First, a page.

Want to see something really cool and really scary? Click this link.
Okay, are you back? That was limescale, and the scary part is it’s hard to tell where the pipe ends and the limescale beings. The limescale in that photo has built up over many years and, as you can probably guess, is seriously preventing the water from flowing as it should.
What is limescale? Does it affect plumbing in Denver? Can it really be that bad? Let’s take look.
What Is It?
Limescale is a solid deposit that is found when hard water evaporates, leaving behind the minerals. These naturally-occurring minerals and compounds are mostly calcium bicarbonate, calcium carbonate, and magnesium.
Is Denver’s Water Hard or Soft?
Rainwater is naturally soft and contains no minerals, so you might think that as close as we are to the source of the country’s water that our water would be naturally soft. But you also have to remember that our relatively shallow rivers are fast-moving; more of the water touches the rocks and wears it away. That means that Denver’s water tends toward the hard side; in fact, it’s slightly harder in winter. Because of this, Denver’s water tends to form limescale.
Where Does It Cause the Biggest Problems?
Limescale can cover the inside of pipes, making it harder for water for pass through them. (Click on that link above again…the pipe is now half the size it once was.) It can also cause scale to form in toilets, which doesn’t cause problems but can be unsightly.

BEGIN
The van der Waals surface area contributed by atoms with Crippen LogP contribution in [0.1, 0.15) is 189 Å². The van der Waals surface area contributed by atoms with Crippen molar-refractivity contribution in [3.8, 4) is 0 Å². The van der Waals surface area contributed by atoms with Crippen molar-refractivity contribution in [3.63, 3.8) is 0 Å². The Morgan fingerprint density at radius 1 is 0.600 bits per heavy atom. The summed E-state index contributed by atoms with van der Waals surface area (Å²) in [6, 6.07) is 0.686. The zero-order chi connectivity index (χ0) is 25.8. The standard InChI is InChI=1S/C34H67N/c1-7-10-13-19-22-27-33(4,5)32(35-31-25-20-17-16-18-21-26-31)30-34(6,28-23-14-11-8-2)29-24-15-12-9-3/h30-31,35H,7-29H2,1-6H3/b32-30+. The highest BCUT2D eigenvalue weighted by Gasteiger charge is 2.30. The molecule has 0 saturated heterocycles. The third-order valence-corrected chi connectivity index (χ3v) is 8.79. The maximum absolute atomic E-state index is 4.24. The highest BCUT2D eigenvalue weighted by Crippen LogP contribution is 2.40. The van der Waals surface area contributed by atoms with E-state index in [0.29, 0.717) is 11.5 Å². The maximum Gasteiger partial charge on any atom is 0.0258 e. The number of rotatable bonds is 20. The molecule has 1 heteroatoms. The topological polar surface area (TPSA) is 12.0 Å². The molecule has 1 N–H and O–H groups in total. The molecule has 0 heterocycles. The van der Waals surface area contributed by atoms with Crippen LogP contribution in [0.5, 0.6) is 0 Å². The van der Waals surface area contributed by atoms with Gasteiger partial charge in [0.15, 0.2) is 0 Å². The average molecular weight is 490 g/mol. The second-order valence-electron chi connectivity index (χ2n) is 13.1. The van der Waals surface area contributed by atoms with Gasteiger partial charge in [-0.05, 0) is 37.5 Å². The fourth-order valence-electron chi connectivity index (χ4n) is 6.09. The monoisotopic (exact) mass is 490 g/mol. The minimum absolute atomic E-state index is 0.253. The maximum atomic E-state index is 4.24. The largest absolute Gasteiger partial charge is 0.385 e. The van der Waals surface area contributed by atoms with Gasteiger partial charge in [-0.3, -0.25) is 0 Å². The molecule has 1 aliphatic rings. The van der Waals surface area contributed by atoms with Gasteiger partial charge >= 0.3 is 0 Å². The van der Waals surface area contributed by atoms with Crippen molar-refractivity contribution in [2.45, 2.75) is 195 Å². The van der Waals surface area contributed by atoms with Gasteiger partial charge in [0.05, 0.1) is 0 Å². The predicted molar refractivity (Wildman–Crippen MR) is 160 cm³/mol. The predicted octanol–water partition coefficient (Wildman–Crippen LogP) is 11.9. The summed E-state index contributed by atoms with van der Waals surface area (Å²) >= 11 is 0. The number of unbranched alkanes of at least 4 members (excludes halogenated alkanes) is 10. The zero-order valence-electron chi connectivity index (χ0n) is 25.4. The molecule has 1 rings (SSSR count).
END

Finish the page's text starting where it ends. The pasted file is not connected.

Another problem that limescale causes is in reducing the efficiency of hot water heaters. The water heater will bring in water, and the limescale settles to the bottom. After many years, a substantial part of the bottom of the hot water heater can become filled with this sediment.
And Yet It Can Be Beneficial
In our previous blog we told you all about the dangers of having lead service pipes heading into your home. Interestingly enough, a home with lead pipes can have its water tested and come up completely lead-free. How is this possible? Because over the decades limescale can actually coat the inside of the lead pipes, preventing any of the water from touching the lead! While this makes for less efficient pipes, it does prevent the homeowners from drinking contaminated water.
How Do You Get Rid of It
There are ways to remove limescale from just about any surface, including the inside of a hot water heater. These solutions are often incredibly acidic and harmful to human skin and eyes, so they should be used with caution and only by a professional. An example of such a limescale-destroying chemical is hydrochloric acid, which reduces the scale to carbon dioxide and salt.
The Denver area might not have the hardest water, but it is on the hard side. How much do you have to worry about limescale? Much of it has to do with the age of the pipes in your home. If you have concerns, contact your local plumber and we can take a look.